The Conservative Labour Party

We are not the party of people on benefits. We don’t want to be seen, and we’re not, the party to represent those who are out of work. Labour are a party of working people, formed for and by working people - Rachel Reeves, British Labour Party shadow work and pensions secretary.

Looking, not too attentively it must be said, at the squabbling scrum scrambling to take charge of the British Labour Party, the hope is that Jeremy Corbyn will win even though I think he won’t. By the time of the poll the party membership will have returned to its non-senses and will, à la the turkeys, cast their ballot paper for one of the Santa leaders: the make believe type who will acquire all the power to make absolutely nothing happen.

It is important that Corbyn wins. Not because it will change anything by one iota if his brand of Labour forms a future government, apart from a curbing in the field of freedom of expression designed to silence the type of cynic long since identified by Ignatieff as having a healthy awareness of the gulf between what is practiced and what is preached.

It is important because it presents the opportunity to hear a truly discordant note disrupting the toneless tune of the British political class as it sings from the same Tory blue hymn sheet, basically exhorting people that they should "work hard to live badly." 

Corbyn’s Labour will not write a new political language, that much we can be sure of. Just that it will speak one radically different from what we are accustomed to hearing. What Professor Kathleen Lynch about 15 years ago termed the stultifying “language of sameness” is suffocating societal intellect, trapping citizens in the same old same old, where the solution invariably means more of the problem.

Like Irish Labour, the British variant is a hopeless lot. It believes in nothing other than getting the opportunity to do nothing if returned to office. Nothing can be done without office they insist. Popinjay Pat, he of the “promise them anything and let them eat cake,” school, and until recently Minister Rabbitte in the Dublin government, complained “what’s the point of politics if not to make a difference?” What appreciable difference did he make to the lives of anybody other than increase hardship? It is because of charlatans like him with very short memories, that many citizens view voting for politicians as no different from lighting candles for the blind, as some with recently phrased it on Twitter: there being no point to it. There actually is a point if those they elect could somehow inoculate themselves against the office virus which invariably leads to them delivering the Rabbitte punch to voters once they get their jaxy on the ministerial seat.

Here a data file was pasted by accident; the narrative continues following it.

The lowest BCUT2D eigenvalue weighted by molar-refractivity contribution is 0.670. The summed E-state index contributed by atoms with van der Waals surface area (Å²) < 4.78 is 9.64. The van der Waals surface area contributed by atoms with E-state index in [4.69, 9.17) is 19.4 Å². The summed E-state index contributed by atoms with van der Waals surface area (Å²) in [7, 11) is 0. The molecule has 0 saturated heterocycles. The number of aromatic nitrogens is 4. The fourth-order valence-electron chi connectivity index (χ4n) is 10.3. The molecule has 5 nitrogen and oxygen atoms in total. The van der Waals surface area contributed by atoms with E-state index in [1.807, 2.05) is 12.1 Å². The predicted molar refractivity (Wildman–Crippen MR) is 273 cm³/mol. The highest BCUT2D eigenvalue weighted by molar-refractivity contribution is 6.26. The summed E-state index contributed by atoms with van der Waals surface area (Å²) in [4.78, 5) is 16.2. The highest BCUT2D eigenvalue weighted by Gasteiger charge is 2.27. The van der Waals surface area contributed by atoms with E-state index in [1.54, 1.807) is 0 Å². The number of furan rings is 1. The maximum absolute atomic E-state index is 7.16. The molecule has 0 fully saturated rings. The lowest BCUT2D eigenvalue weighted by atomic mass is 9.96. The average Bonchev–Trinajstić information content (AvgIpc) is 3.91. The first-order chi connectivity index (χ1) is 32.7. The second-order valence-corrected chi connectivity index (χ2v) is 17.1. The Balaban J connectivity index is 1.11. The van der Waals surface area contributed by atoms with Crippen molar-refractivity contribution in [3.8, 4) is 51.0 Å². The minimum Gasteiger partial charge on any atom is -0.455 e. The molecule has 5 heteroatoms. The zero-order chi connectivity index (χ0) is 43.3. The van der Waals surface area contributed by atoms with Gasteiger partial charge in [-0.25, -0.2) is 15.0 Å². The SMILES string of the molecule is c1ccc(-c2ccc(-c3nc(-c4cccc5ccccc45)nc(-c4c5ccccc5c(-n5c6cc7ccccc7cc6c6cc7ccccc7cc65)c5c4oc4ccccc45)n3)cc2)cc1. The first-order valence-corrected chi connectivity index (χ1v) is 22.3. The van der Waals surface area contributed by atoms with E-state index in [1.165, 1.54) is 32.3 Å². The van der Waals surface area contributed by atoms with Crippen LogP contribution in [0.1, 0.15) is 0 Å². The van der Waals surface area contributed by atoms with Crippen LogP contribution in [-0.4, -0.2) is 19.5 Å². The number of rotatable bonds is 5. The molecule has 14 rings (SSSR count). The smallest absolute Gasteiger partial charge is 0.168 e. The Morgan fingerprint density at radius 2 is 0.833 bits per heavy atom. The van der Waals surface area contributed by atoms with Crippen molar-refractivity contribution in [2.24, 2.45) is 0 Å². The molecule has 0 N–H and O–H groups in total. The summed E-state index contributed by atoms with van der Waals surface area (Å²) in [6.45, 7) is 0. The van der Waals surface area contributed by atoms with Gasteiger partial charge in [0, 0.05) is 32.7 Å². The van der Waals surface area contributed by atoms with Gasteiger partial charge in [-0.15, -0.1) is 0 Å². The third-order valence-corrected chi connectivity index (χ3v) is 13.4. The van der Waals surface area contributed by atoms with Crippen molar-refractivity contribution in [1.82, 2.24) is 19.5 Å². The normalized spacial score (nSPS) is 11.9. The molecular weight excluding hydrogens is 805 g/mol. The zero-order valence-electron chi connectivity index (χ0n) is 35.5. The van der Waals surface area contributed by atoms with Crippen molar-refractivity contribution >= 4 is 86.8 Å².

British Labour is probably more honest than Rabbitte and his lot. Rather than pretend they are going to do anything different they are simply trumpeting the fact that they will do the same. 

On virtually every policy issue, Labour has been reduced to saying “me too”. They may try to tack on a qualification – “not so much” or “not so fast” or “we’ll do it with a kindly smile”. But, in essence, Labour’s leaders evidently believe that they have nothing new to offer. They may carp and cavil at the outcomes of Tory policy but they seem to have neither the competence not the capacity for hard work that are needed to come forward with real alternatives

Look no further than the hacking and slashing by the greedy rich on social welfare. That attack on the concept of citizenship and inclusiveness is certain to “drive many thousands of the most vulnerable into deeper poverty and despair.” 

What is Labour going to do about it? Other than howl their disdain for the type of measures agued by Corbyn, Sweet FA

The capitulation by Labour’s leaders is not only a misreading of the electoral runes but is a damaging revelation that the party has literally nothing to say that is positive either ...  Opposition parties, even those that have recently lost elections, will usually have enough self-respect to stand up for what they believe in, even if the parliamentary arithmetic is against them. What Labour is doing shows that it no longer has a bottom line of any sort but will readily bend with whatever wind happens to blow.

Why such accomplished windbags feel the need to blow with a wind other than their own is something that might tax the minds of political scientists, but not on the mean streets over which storm clouds gather. What little shelter exists is being stripped away from the most vulnerable because they are considered scum to the approval of those who claim to be the foil to stormy weather.

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Anthony McIntyre

Former IRA prisoner, spent 18 years in Long Kesh. Free Speech advocate, writer, historian, humanist, and researcher.

1 comment to ''The Conservative Labour Party"

  1. I sincerely hope Jeremy Corbyn wins this leadership election, for the sake of all ,the Labour party has been a victim of what looks like a Kitson ploy ,ie, destroyed from within, this is borne out by the hooray Henry,s in the leadership , B.Liar being the biggest bastard ,their statements are an example of how far this party has been infested by bastards that wouldnt know what a days labour was,if Corbyn fails I hope the unions and party members who believe in justice for the common man would need walk away and rebuild a new party that truly represents the working class.if he wins he needs to get rid of the careerists and carpetbaggers who are out for nothing but a cozy living .


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